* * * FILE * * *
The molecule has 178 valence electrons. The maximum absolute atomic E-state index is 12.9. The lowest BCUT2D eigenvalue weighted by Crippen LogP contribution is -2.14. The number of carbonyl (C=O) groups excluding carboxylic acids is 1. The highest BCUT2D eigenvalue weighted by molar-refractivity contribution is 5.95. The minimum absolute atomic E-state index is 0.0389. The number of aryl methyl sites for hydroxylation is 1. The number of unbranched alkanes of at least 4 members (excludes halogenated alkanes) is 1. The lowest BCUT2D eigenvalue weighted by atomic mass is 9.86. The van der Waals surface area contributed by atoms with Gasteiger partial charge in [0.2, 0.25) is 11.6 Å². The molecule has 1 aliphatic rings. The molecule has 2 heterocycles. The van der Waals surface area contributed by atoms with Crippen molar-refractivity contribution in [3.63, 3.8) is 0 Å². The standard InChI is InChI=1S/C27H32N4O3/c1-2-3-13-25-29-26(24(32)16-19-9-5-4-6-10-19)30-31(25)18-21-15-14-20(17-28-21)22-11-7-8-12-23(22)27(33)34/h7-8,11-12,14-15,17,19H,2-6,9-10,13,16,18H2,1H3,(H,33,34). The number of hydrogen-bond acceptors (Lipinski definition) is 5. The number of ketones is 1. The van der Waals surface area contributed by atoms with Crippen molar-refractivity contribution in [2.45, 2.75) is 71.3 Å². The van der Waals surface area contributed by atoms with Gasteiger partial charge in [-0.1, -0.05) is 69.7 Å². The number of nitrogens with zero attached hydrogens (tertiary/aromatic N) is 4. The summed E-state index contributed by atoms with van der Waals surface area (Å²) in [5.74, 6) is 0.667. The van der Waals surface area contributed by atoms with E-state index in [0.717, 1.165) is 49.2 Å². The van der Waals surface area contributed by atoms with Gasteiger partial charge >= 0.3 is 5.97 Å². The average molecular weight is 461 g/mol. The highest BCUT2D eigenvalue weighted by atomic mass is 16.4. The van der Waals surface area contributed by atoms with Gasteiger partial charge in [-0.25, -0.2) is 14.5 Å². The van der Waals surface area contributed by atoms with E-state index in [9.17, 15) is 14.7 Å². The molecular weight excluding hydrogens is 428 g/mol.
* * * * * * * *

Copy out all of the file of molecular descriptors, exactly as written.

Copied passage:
The molecule has 178 valence electrons. The maximum absolute atomic E-state index is 12.9. The lowest BCUT2D eigenvalue weighted by Crippen LogP contribution is -2.14. The number of carbonyl (C=O) groups excluding carboxylic acids is 1. The highest BCUT2D eigenvalue weighted by molar-refractivity contribution is 5.95. The minimum absolute atomic E-state index is 0.0389. The number of aryl methyl sites for hydroxylation is 1. The number of unbranched alkanes of at least 4 members (excludes halogenated alkanes) is 1. The lowest BCUT2D eigenvalue weighted by atomic mass is 9.86. The van der Waals surface area contributed by atoms with Gasteiger partial charge in [0.2, 0.25) is 11.6 Å². The molecule has 1 aliphatic rings. The molecule has 2 heterocycles. The van der Waals surface area contributed by atoms with Crippen molar-refractivity contribution in [3.63, 3.8) is 0 Å². The standard InChI is InChI=1S/C27H32N4O3/c1-2-3-13-25-29-26(24(32)16-19-9-5-4-6-10-19)30-31(25)18-21-15-14-20(17-28-21)22-11-7-8-12-23(22)27(33)34/h7-8,11-12,14-15,17,19H,2-6,9-10,13,16,18H2,1H3,(H,33,34). The number of hydrogen-bond acceptors (Lipinski definition) is 5. The number of ketones is 1. The van der Waals surface area contributed by atoms with Crippen molar-refractivity contribution in [2.45, 2.75) is 71.3 Å². The van der Waals surface area contributed by atoms with Gasteiger partial charge in [-0.1, -0.05) is 69.7 Å². The number of nitrogens with zero attached hydrogens (tertiary/aromatic N) is 4. The summed E-state index contributed by atoms with van der Waals surface area (Å²) in [5.74, 6) is 0.667. The van der Waals surface area contributed by atoms with E-state index in [0.717, 1.165) is 49.2 Å². The van der Waals surface area contributed by atoms with Gasteiger partial charge >= 0.3 is 5.97 Å². The average molecular weight is 461 g/mol. The highest BCUT2D eigenvalue weighted by atomic mass is 16.4. The van der Waals surface area contributed by atoms with Gasteiger partial charge in [-0.25, -0.2) is 14.5 Å². The van der Waals surface area contributed by atoms with E-state index in [9.17, 15) is 14.7 Å². The molecular weight excluding hydrogens is 428 g/mol.